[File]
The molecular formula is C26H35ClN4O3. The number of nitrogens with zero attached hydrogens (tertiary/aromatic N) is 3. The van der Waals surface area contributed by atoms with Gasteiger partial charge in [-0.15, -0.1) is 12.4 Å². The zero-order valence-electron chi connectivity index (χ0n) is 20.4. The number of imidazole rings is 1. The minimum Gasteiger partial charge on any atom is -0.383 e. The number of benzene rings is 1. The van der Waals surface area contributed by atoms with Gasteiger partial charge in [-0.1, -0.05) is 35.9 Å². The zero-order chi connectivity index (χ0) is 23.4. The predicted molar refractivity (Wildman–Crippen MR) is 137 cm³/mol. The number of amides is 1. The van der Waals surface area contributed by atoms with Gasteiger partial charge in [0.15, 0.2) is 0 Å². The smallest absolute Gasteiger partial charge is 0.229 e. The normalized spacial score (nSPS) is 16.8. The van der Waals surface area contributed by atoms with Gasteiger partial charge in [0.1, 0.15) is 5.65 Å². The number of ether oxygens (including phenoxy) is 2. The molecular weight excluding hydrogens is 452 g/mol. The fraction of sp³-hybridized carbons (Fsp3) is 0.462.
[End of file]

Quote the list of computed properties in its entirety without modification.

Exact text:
The molecular formula is C26H35ClN4O3. The number of nitrogens with zero attached hydrogens (tertiary/aromatic N) is 3. The van der Waals surface area contributed by atoms with Gasteiger partial charge in [-0.15, -0.1) is 12.4 Å². The zero-order valence-electron chi connectivity index (χ0n) is 20.4. The number of imidazole rings is 1. The minimum Gasteiger partial charge on any atom is -0.383 e. The number of benzene rings is 1. The van der Waals surface area contributed by atoms with Gasteiger partial charge in [-0.1, -0.05) is 35.9 Å². The zero-order chi connectivity index (χ0) is 23.4. The predicted molar refractivity (Wildman–Crippen MR) is 137 cm³/mol. The number of amides is 1. The van der Waals surface area contributed by atoms with Gasteiger partial charge in [0.15, 0.2) is 0 Å². The smallest absolute Gasteiger partial charge is 0.229 e. The normalized spacial score (nSPS) is 16.8. The van der Waals surface area contributed by atoms with Gasteiger partial charge in [0.1, 0.15) is 5.65 Å². The number of ether oxygens (including phenoxy) is 2. The molecular weight excluding hydrogens is 452 g/mol. The fraction of sp³-hybridized carbons (Fsp3) is 0.462.